The exhibit is sponsored by ASU’s Confucius Institute, Center for Jewish Studies, and the Arizona Jewish Historical Society, and will feature artifacts, photographs, documents, and personal stories, like Gottlieb’s. Planned events throughout the exhibit’s run will include several lectures, a film screening and a book discussion.
“It’s a story we need to pay attention to because it’s still so relevant,” said Hava Tirosh-Samuelson, director of the ASU’s Center for Jewish Studies in the College of Liberal Arts and Sciences. “We are in the midst of a major migration crisis in our country and Europe. It begs the question, what is our obligation to people in duress who have no other place to go?”
Gottlieb, who hailed from Succow, a small farming community in Germany, said hers was the only Jewish family in the town of 900 people.
“My first years were very, very playful and I had everything I could ask for. I’m an only child so needless to say I was very spoiled,” Gottlieb said. “The only time I knew I was different than the other kids is when the Jewish holidays came. Then my parents took me to a synagogue in the next town.”
By 1933, the atmosphere for Jews in Germany had become troublesome as persecution and violence became more commonplace. Gottlieb said it was a slow boil that started with being ignored by classmates while others taunted her. It became unbearable when her instructor refused to teach her.
So her parents, who owned a general store in Succow, sent her to a finishing school in Lehnitz, which was a donated mansion just outside of Berlin. The school was started by the Jewish community so that children and teens who had been excluded by their communities could continue their educations.
“During the morning and day we’d have lectures and I’d work on several languages (she is fluent in German, French and English) and in the afternoon we kept house,” Gottlieb said. “We’d clean, iron and peel potatoes in the kitchen, and every Friday night we’d have a rabbi who’d come to the house and hold service. That was the first time I actually felt comforted.”
That comfort didn’t last long. On Nov. 9 and 10, 1938, a wave of anti-Semitic violence took place throughout Germany, Austria and areas of Czechoslovakia in what historians describe as Kristallnact (“Night of Broken Glass). The name depicts the act of Hitler Youth and SS officers smashing the windows of synagogues, homes and more than 7,500 Jewish-owned businesses, burning many of them to the ground. Jewish cemeteries were also desecrated.
It was a clear sign to Gottlieb’s father, and many other Jews, that they needed to leave the country. But it wouldn’t be easy.
According to Gottlieb, the German government forced her family to sell the general store “for a song” and departing Jews could only leave the country with 10 marks in their pockets.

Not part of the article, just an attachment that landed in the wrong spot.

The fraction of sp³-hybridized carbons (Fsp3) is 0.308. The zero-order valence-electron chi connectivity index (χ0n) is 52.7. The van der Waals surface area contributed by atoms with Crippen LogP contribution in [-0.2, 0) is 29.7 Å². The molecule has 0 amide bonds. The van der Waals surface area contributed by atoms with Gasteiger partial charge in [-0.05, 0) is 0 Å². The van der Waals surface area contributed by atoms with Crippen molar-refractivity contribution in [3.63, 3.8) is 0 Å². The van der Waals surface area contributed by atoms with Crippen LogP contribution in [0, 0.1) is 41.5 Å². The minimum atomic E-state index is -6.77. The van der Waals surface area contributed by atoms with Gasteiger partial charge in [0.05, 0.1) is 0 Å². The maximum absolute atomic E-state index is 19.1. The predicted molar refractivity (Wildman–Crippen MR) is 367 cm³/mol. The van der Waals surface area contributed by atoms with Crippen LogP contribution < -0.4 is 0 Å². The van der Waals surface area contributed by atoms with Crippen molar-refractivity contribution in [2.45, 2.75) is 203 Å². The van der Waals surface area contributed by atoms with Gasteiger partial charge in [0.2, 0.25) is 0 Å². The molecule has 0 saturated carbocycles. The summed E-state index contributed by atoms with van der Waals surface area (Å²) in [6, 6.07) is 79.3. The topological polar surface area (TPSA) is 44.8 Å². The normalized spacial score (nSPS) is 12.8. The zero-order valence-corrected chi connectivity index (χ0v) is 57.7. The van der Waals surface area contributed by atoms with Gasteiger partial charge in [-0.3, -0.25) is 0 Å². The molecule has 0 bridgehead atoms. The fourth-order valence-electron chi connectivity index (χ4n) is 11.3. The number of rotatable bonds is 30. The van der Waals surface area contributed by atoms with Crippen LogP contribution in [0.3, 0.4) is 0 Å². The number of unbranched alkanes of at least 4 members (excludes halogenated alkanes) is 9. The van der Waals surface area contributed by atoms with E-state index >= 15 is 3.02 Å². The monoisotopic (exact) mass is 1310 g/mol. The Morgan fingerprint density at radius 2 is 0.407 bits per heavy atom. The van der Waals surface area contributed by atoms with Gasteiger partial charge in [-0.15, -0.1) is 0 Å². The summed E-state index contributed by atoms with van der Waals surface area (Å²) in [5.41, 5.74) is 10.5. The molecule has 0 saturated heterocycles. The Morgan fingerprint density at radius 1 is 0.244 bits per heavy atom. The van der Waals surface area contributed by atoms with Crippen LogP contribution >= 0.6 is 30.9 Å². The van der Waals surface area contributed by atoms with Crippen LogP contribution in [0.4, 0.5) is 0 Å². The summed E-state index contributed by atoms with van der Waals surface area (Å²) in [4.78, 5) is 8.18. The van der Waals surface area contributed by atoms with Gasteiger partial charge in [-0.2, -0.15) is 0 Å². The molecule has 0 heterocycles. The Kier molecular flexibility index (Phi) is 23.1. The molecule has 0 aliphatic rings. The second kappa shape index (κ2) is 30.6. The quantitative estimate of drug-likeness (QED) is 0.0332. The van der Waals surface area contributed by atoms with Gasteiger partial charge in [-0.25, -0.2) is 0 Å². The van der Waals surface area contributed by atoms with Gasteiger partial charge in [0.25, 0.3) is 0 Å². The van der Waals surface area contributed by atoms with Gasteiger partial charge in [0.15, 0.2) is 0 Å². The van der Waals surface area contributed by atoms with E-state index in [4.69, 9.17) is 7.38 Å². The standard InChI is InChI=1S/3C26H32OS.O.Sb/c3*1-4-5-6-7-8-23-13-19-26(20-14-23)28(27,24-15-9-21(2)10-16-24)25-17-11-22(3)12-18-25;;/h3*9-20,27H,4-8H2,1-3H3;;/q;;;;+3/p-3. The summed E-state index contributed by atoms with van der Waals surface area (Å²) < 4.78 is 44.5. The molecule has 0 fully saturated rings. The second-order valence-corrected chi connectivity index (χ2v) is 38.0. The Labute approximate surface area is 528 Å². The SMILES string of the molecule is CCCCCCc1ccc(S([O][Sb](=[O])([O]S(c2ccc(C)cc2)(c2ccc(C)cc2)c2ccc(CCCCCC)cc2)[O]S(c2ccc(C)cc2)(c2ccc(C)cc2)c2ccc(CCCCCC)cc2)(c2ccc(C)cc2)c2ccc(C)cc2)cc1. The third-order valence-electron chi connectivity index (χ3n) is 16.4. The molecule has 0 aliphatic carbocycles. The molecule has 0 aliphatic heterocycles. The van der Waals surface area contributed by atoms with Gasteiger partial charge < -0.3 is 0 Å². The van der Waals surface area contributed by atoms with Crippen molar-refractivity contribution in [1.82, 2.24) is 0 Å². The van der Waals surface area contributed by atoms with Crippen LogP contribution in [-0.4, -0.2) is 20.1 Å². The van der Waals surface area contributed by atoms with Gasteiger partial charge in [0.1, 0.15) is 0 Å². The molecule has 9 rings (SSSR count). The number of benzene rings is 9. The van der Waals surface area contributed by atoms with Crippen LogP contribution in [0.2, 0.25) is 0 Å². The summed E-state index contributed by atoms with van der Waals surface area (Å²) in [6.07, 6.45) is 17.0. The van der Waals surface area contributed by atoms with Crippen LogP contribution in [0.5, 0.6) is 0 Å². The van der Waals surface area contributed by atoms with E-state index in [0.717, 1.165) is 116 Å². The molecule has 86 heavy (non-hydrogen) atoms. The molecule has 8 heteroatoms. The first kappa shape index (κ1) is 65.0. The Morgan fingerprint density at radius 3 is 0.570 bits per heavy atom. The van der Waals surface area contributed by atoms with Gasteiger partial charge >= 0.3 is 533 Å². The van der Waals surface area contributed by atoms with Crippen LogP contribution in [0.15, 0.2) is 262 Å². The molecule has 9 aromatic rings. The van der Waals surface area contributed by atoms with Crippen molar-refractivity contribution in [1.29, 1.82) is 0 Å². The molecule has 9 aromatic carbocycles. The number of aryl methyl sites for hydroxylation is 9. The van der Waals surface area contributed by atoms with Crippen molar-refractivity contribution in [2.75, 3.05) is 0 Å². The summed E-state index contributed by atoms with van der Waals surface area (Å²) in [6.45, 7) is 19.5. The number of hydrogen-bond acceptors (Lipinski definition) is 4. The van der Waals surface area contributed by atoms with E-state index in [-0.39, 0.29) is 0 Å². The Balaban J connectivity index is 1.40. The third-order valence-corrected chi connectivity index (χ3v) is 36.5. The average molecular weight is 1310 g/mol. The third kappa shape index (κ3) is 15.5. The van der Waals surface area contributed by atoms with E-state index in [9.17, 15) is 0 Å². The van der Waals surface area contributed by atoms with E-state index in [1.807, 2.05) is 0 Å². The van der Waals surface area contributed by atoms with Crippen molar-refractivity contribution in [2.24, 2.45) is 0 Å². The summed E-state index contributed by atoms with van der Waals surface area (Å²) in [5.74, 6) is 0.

At that time, there were only a handful of countries that would take in Jewish refugees. Gottlieb’s family was originally going to flee to the United States, but visa restrictions were difficult and required an affidavit, a sponsor, and a waiting period because of a quota.
They didn’t feel like waiting was an option. Gottlieb's father had already been picked up by the Nazis and then released because he'd been a decorated World War I vet.
But Shanghai was an open city, with no visa requirements — though some form of documentation was required to exit Europe.
Jewish refugees obtained documentation in various ways, including through the aid of relief organizations. But a significant number of them received the necessary documents through the efforts of He Feng Shan, the Chinese consul in Vienna who is often described as the “Chinese Shindler,” and Sigihara Chiune, the Japanese consul in Kaunas, Lithuania.
As a result, Shanghai became a modern-day “Noah’s Ark,” accepting some 18,000 Jewish refugees and offering them shelter.
Gottlieb and her parents fled Germany by taking a train to Genoa, Italy, where they boarded the SS Victoria, a small luxury cruise ship.
“Suddenly I could talk and dance,” said Gottlieb, who was 18 when she boarded the ship. “I didn’t have to watch what I said and nobody was stopping me. I still have the tickets.”
But that trip was the first and last taste of happiness she experienced in years. Gottlieb said the four-week journey became surreal — many of the young men on the ship had been released from concentration camps and were either bald or shaved.
And when Gottlieb and the other refugees eventually disembarked in Shanghai, she received a cultural and economic jolt.
“We went from luxury to nothing in one day. We didn’t really know what to expect.” Gottlieb said. “They put us in back of a truck and brought us to a refugee camp in Hongkew. Men were placed in one section, women in the other. We slept in bunk beds.”